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Opposition raises doubts about treasury windfall of €3bn

Sunday 17 February 2013

Opposition MPs have raised their doubts about a financial windfall amounting to €3bn revealed by finance minister Jeroen Dijsselbloem on Friday.

Christian Democrat MP Pieter Heerma described the windfall, which the minister said is derived from central bank guarantees, as 'creative accounting'.

He and ChristenUnie MP Arie Slob have called on parliament to critically examine the minister's claims. They want either a committee of experts or the national audit office to look into the origins of the windfall.

Dijsselbloem said the extra cash for the treasury will amount to €800m this year and €3bn over the entire cabinet period.

Technical

The windfall is derived from the profit the central bank makes on emergency loans to eurozone countries which are in trouble. The interest the bank earns on these loans was used to shore up its capital buffers because the loans are considered risky.

Now, however, the government has extended the central bank a guarantee of a maximum €5.7bn. This means the money earned on the loans can be paid to the state as profit instead.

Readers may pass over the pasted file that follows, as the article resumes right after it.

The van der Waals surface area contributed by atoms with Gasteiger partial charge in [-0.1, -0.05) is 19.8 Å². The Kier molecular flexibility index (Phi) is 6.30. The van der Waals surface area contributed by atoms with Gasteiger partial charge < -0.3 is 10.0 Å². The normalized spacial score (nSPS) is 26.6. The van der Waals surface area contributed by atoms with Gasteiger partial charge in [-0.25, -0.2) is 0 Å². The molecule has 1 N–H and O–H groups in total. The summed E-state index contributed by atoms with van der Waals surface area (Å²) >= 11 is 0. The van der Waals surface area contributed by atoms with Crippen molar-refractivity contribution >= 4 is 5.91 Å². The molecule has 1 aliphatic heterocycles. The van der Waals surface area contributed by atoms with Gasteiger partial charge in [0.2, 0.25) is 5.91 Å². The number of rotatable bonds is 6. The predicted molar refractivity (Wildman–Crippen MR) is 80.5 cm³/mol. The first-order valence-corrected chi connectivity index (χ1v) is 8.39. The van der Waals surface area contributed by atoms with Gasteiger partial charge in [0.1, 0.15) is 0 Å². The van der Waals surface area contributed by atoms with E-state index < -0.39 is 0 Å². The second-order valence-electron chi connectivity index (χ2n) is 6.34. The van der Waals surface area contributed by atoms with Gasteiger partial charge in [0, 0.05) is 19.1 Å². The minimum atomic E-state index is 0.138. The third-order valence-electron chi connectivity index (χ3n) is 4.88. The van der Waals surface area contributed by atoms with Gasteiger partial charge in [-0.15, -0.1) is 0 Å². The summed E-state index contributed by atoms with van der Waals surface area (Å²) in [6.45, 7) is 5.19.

The windfall was announced shortly after the government agreed a package of housing reforms with three opposition parties which will cost the cabinet some €1bn over the next four years.

© DutchNews.nl



 

Readers' Comments

Well, what should we expect.....after 'creative' meat labeling and 'creatively' forming the EU? No wonder Europe is the last place investors want keep their cash.

By Z | 17 February 2013 8:44 PM

And what exactly happened to the €2Billion extra they got from the 4G spectrum auction. The €2Billion they did not expect to get? What black hole has this disappeared down ???

By John Smith | 18 February 2013 8:34 AM

Hi,
Opposition raises doubts about treasury windfall of €3bn. Sounds like they rent something from the company they sold it to so they can lease it back to them.

By Terence Hale | 18 February 2013 9:28 AM

So, the windfall is intended to be used to shore up the bank's capital buffers because they're considered risky...but the government is considering this as profit and so can be paid to the state.

And thus the bank's capital buffers are left wanting, buffers that are there to protect against a future disaster. Better to leave the money in the buffers than spend it on politician's expense claims.

By H. | 18 February 2013 10:16 AM

 
 
 
 
 
 
 
 
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